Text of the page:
I keep looking at states of siege games, but I have yet to buy one. They seem too scripted, without any sort of maneuvering, which is an important part of wargames in my opinion.


if you're looking for a States of Siege game with a lot (a LOT) of maneuvering, get yourself a copy of DAWN OF THE ZEDS.
You'll be surprised what is possible with this game system.
That is just a typical situation at start of the game (including some own additions ...). VPG currently works on the first expansion of this game adding even more options to game play.
There are no limits to tune a fine game but your own imagination.



Cheers
U.L.H.

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Lang Jones
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I own, but still can't get into Zeds.

Soviet Dawn got me back into gaming after a 20 year hiatus and I can't recommend it enough. Ottoman Sunset is quickly becoming one of my faves.

The thing to remember with the States of Siege games is you're the underdog. While the dice rolls may seem a bit random, in my opinion they add to the feeling of being a relatively weak power.

Israeli Independence is one of the games on to get list.
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Uwe Heilmann
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Hi,

what exactly do you mean by this ...
redstarnyc wrote:
I own, but still can't get into Zeds.
DotZ is a great game as it makes you bite your nails each and every time.


Cheers
U.L.H.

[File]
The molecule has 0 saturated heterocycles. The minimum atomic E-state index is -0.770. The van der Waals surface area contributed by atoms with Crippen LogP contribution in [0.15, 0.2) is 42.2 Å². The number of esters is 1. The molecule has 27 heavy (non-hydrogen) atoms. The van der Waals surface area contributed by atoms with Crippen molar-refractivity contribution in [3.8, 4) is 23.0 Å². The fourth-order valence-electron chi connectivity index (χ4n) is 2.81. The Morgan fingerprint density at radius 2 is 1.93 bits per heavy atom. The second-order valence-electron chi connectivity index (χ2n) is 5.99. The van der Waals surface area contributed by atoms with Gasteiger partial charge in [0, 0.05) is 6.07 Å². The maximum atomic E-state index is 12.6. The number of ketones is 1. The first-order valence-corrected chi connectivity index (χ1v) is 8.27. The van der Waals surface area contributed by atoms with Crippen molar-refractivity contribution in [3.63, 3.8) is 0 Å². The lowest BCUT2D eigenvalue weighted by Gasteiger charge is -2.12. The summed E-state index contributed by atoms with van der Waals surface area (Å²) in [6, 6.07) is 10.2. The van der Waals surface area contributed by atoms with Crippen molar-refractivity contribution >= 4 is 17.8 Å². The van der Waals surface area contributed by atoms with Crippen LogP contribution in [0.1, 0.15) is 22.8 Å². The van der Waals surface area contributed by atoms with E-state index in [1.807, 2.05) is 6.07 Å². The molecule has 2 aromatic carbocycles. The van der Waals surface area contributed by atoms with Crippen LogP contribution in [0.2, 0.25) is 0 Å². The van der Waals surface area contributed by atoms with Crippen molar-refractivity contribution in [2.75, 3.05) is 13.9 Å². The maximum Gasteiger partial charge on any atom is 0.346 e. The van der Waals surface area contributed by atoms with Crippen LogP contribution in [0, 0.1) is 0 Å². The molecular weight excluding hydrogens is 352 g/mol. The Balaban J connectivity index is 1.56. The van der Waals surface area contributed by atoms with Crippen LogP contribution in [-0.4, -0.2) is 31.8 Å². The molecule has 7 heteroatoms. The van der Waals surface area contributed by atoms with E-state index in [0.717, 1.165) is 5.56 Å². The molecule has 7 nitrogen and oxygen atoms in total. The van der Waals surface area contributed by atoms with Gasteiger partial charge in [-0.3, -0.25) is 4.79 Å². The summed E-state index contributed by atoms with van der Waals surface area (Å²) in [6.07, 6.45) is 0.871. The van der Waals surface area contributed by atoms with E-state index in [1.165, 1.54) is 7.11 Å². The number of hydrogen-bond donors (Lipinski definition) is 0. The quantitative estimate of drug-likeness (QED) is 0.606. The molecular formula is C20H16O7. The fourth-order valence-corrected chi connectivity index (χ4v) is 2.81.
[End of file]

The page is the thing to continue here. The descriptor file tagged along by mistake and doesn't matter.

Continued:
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Darin Leviloff
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I certainly agree and I still laugh to think that Zombies have replaced Arab armies at this point in evolution, but I tend to think the other games mentioned are pretty cool as well (but I am biased). And, I've still never won in Zeds.

"Habsburg Eclipse" is nearing the point of submission to VPG :companion game to Ottoman- the Austrians in World War 1- can be played seperately or combined (cooperative or solo two fronts).
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Uwe Heilmann
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Hi,

I know this is a thread for the OTTOMAN SUNSET game, but I still think it is worthwhile to further scrutinize the different games provided under the STATE OF SIEGES series.

The main difference betwenn DoTZ and the other games (I am not familiar with the MALTA game, so I may be wrong here) of the series is the wide range of "active" options for the player defending Farmingdale.
It is not just the delaying and/or elimination of the closing-in enemy forces via an abstract dice roll but the counter-attack forces are in place, must be moved around, they have specific capabilities (strengths and weakneses) and so on.

Now add a secret plan to the attackers (here: the Zeds) which must be discovered as quickly as possible on one side, but on the other side the defenders should be prepared as good as possible for the "final all-out effort". And this takes time! The two "extras" of DotZ suddenly increased their importance: the super weapon and the antidote.


Cheers
U.L.H.

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Darin Leviloff
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I think that's fair, Uwe, although I think "Zulus on the Ramparts" has some different tactical elements as well and that creates an important distinction- most of the SoS games are strategic in nature and not tactical. However, even the more strategic games allow for some actions beyond "pushing back the enemy" (fortifying Petrograd, installing guns in the Straights, managing political control, etc.)
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michael dorazio
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Zulus allows for tactical thinking, card combos, and a real sense of "driving the action" instead of responding to it all of the time. Nemo's War also felt very open.

Can't wait to try my copy of DotZ. Sounds great.